The associations made in medicine can be quite amazing. I just read an article online that summarizes the possible links between a common sleep disorder and eye disease. Plenty has been written about the connections between sleep and conditions like heart disease and obesity, but eye disorders? It doesn’t seem like an intuitive relationship. That is, until you dig a little deeper.
The sleep disorder in question is obstructive sleep apnea (OSA), which afflicts more than 12 million Americans and is characterized by repeated stops and starts of breathing during sleep when throat muscles relax and block the airway. When left untreated, OSA can trigger a variety of health problems, some of which can become evident in the eye when they affect the vascular system. When a doctor looks into your eyes during an exam, he or she is checking on how healthy the blood vessels at the back appear. If they don’t look right, then your doctor will want to understand why—and what the root cause of the problem is.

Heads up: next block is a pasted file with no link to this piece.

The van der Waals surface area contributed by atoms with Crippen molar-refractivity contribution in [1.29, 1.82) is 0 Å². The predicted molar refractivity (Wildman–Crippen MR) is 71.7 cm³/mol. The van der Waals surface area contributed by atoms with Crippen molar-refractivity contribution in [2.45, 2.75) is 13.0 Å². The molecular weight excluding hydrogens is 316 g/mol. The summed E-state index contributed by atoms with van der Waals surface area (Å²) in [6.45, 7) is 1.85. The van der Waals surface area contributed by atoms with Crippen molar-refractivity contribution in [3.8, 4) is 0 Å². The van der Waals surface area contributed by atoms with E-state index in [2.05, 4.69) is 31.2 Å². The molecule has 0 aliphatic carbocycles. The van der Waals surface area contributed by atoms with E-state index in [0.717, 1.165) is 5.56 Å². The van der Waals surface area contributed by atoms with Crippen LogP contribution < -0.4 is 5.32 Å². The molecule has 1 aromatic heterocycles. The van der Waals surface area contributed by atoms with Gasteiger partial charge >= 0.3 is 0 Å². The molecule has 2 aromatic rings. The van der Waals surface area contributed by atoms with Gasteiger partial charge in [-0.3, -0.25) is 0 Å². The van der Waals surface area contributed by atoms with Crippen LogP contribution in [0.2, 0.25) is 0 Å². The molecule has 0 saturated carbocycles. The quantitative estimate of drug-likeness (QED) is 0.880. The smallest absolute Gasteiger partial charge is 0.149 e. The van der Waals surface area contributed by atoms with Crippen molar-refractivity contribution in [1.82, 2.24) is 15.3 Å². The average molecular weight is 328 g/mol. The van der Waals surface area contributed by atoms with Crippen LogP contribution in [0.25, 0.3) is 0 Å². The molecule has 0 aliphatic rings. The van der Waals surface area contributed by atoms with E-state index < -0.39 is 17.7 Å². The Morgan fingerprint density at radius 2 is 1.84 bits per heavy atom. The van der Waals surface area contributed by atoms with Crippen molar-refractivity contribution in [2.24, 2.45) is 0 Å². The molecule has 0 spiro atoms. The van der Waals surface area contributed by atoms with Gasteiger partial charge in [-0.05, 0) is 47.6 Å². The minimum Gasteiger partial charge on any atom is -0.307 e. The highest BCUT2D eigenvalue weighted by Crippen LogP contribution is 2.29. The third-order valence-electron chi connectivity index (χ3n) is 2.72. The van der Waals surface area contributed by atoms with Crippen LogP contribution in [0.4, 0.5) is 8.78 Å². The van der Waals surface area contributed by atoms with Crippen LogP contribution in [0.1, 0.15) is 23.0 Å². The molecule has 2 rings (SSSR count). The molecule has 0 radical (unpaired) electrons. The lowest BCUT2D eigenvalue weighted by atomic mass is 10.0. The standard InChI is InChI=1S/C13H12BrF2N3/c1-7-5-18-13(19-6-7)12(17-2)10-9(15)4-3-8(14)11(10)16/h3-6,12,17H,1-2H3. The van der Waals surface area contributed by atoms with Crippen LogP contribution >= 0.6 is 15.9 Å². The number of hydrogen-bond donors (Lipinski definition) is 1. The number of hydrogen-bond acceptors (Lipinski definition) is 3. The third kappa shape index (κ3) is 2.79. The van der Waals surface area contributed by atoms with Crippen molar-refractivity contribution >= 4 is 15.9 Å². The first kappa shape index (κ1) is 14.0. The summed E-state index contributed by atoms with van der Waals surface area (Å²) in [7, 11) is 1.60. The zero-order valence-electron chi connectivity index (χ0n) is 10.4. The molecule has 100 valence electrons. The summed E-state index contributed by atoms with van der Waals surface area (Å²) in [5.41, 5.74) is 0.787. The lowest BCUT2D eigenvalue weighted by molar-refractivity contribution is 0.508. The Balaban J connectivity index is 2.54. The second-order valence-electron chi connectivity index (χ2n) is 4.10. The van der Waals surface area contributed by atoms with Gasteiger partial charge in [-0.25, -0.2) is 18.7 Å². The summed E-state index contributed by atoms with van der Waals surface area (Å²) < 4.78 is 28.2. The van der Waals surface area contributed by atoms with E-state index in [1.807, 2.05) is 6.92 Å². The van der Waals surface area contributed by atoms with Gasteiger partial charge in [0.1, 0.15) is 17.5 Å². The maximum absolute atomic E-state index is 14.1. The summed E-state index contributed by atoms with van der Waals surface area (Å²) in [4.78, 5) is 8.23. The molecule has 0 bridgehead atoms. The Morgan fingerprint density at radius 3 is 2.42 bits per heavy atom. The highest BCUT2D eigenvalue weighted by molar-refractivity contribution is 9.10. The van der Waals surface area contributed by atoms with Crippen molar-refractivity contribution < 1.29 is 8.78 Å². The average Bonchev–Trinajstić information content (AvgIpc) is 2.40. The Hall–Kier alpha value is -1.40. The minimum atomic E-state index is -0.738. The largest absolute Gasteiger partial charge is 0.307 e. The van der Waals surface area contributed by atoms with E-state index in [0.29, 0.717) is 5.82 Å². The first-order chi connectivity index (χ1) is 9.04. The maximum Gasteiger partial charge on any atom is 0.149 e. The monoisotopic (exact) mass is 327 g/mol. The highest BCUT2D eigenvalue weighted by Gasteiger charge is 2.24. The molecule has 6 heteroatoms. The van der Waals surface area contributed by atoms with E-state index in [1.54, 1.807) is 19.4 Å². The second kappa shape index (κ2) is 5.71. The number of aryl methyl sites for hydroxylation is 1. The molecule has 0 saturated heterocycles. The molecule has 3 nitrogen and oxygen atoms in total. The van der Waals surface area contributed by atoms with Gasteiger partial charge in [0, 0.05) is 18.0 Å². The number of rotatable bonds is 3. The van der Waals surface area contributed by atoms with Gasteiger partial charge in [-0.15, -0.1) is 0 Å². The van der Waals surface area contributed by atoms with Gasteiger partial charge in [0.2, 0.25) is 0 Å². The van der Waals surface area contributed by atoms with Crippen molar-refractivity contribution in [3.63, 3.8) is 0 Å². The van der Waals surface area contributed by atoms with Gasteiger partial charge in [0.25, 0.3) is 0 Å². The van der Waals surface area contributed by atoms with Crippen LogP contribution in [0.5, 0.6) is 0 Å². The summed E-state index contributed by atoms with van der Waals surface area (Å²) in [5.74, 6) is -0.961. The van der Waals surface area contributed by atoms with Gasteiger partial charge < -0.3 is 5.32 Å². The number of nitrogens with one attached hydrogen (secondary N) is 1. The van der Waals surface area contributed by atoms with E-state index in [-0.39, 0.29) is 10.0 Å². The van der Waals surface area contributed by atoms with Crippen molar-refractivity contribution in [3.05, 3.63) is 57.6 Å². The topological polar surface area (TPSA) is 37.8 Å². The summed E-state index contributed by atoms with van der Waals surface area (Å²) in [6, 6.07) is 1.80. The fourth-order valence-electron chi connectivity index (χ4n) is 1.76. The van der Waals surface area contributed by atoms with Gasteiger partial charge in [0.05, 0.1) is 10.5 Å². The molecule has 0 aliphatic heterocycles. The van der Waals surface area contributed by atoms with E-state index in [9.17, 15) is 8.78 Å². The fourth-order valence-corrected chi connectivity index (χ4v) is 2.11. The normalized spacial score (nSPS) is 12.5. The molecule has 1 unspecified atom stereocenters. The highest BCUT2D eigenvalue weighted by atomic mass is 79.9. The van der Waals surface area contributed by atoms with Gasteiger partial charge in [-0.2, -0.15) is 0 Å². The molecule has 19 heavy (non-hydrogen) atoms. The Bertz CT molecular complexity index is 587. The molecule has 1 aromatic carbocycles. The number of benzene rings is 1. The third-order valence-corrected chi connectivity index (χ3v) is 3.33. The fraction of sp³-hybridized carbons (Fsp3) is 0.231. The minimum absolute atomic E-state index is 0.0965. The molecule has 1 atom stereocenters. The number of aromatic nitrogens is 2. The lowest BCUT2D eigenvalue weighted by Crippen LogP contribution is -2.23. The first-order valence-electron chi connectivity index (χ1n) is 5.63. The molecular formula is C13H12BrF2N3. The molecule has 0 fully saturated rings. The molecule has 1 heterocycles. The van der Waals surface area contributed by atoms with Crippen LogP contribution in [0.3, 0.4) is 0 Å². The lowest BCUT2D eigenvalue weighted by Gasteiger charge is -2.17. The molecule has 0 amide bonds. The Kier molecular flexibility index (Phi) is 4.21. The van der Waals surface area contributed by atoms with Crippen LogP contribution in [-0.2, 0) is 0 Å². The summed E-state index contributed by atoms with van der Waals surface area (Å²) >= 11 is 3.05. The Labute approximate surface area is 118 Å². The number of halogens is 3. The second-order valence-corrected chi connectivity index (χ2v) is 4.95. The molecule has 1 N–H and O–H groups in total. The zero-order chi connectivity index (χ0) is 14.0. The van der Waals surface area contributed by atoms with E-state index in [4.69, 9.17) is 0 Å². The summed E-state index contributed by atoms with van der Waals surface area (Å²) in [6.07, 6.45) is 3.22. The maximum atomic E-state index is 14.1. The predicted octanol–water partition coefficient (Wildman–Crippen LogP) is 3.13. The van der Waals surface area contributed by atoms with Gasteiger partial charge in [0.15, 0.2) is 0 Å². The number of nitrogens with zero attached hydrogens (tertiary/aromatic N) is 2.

For some doctors, OSA may not seem like an obvious culprit. Another sign of OSA could be floppy eye syndrome. This sounds more painful that it is: the eyelids turn inside-out spontaneously during the night, causing excessive watering and discomfort. While not a serious medical problem, OSA could be the underlying cause here, too, which can lead to more serious health problems that eventually show up in the eye.
The lesson here is simple: eye disorders or disease don’t necessarily have to be isolated problems. They are often signs of other conditions in the body that affect the health of the eye. Having a doctor well-trained in looking beyond the eye itself to uncover remote—albeit fundamental—problems is important. Proof that they eyes really do have it. How well you are sleeping isn’t just written on your face. It’s written in your eyes, too. Windows, indeed.